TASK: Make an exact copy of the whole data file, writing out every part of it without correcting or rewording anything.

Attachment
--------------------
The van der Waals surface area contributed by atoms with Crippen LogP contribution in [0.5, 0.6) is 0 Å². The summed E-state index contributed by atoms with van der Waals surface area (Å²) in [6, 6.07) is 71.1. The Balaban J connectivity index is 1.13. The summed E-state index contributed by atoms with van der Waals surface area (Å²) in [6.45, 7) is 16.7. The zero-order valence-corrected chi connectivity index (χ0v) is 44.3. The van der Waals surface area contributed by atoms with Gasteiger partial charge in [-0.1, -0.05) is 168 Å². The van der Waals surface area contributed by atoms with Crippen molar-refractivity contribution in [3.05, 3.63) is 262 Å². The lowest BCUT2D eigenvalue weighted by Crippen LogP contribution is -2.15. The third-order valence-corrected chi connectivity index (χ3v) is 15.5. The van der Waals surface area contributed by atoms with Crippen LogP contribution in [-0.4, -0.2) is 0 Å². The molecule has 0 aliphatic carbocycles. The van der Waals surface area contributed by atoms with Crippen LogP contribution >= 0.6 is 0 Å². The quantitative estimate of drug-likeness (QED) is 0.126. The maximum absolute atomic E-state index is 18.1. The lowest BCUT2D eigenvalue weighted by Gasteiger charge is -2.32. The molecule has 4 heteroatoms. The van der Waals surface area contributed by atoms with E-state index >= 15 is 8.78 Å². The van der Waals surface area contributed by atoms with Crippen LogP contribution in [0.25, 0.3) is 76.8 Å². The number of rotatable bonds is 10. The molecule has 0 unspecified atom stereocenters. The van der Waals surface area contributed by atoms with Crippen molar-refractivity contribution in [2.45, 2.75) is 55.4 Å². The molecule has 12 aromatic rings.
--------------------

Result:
The van der Waals surface area contributed by atoms with Crippen LogP contribution in [0.5, 0.6) is 0 Å². The summed E-state index contributed by atoms with van der Waals surface area (Å²) in [6, 6.07) is 71.1. The Balaban J connectivity index is 1.13. The summed E-state index contributed by atoms with van der Waals surface area (Å²) in [6.45, 7) is 16.7. The zero-order valence-corrected chi connectivity index (χ0v) is 44.3. The van der Waals surface area contributed by atoms with Gasteiger partial charge in [-0.1, -0.05) is 168 Å². The van der Waals surface area contributed by atoms with Crippen molar-refractivity contribution in [3.05, 3.63) is 262 Å². The lowest BCUT2D eigenvalue weighted by Crippen LogP contribution is -2.15. The third-order valence-corrected chi connectivity index (χ3v) is 15.5. The van der Waals surface area contributed by atoms with Crippen LogP contribution in [-0.4, -0.2) is 0 Å². The molecule has 0 aliphatic carbocycles. The van der Waals surface area contributed by atoms with Crippen LogP contribution >= 0.6 is 0 Å². The quantitative estimate of drug-likeness (QED) is 0.126. The maximum absolute atomic E-state index is 18.1. The lowest BCUT2D eigenvalue weighted by Gasteiger charge is -2.32. The molecule has 4 heteroatoms. The van der Waals surface area contributed by atoms with E-state index >= 15 is 8.78 Å². The van der Waals surface area contributed by atoms with Crippen LogP contribution in [0.25, 0.3) is 76.8 Å². The number of rotatable bonds is 10. The molecule has 0 unspecified atom stereocenters. The van der Waals surface area contributed by atoms with Crippen molar-refractivity contribution in [2.45, 2.75) is 55.4 Å². The molecule has 12 aromatic rings.